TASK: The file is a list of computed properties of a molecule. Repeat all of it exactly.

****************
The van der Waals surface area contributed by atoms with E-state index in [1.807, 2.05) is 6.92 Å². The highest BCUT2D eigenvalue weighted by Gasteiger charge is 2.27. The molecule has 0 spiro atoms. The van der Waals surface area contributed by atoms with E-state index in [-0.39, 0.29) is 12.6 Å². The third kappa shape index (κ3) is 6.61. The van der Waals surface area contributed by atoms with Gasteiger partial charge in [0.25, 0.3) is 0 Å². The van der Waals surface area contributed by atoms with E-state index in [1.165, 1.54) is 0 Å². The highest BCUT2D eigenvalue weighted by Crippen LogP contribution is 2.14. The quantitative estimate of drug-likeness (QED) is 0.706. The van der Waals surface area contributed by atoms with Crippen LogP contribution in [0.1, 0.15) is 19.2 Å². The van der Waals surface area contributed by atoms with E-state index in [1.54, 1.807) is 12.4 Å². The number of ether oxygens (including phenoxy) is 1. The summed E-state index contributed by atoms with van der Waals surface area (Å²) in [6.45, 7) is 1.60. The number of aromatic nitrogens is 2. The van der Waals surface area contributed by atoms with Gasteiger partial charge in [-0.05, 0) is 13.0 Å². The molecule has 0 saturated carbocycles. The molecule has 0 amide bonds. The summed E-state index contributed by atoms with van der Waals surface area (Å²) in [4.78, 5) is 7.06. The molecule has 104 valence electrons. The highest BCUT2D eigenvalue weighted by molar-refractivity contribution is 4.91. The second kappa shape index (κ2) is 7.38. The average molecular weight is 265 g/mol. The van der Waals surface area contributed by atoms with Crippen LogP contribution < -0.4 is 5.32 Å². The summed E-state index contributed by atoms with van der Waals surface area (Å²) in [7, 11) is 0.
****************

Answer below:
The van der Waals surface area contributed by atoms with E-state index in [1.807, 2.05) is 6.92 Å². The highest BCUT2D eigenvalue weighted by Gasteiger charge is 2.27. The molecule has 0 spiro atoms. The van der Waals surface area contributed by atoms with E-state index in [-0.39, 0.29) is 12.6 Å². The third kappa shape index (κ3) is 6.61. The van der Waals surface area contributed by atoms with Gasteiger partial charge in [0.25, 0.3) is 0 Å². The van der Waals surface area contributed by atoms with E-state index in [1.165, 1.54) is 0 Å². The highest BCUT2D eigenvalue weighted by Crippen LogP contribution is 2.14. The quantitative estimate of drug-likeness (QED) is 0.706. The van der Waals surface area contributed by atoms with Crippen LogP contribution in [0.1, 0.15) is 19.2 Å². The van der Waals surface area contributed by atoms with E-state index in [1.54, 1.807) is 12.4 Å². The number of ether oxygens (including phenoxy) is 1. The summed E-state index contributed by atoms with van der Waals surface area (Å²) in [6.45, 7) is 1.60. The number of aromatic nitrogens is 2. The van der Waals surface area contributed by atoms with Gasteiger partial charge in [-0.05, 0) is 13.0 Å². The molecule has 0 saturated carbocycles. The molecule has 0 amide bonds. The summed E-state index contributed by atoms with van der Waals surface area (Å²) in [4.78, 5) is 7.06. The molecule has 104 valence electrons. The highest BCUT2D eigenvalue weighted by molar-refractivity contribution is 4.91. The second kappa shape index (κ2) is 7.38. The average molecular weight is 265 g/mol. The van der Waals surface area contributed by atoms with Crippen LogP contribution < -0.4 is 5.32 Å². The summed E-state index contributed by atoms with van der Waals surface area (Å²) in [7, 11) is 0.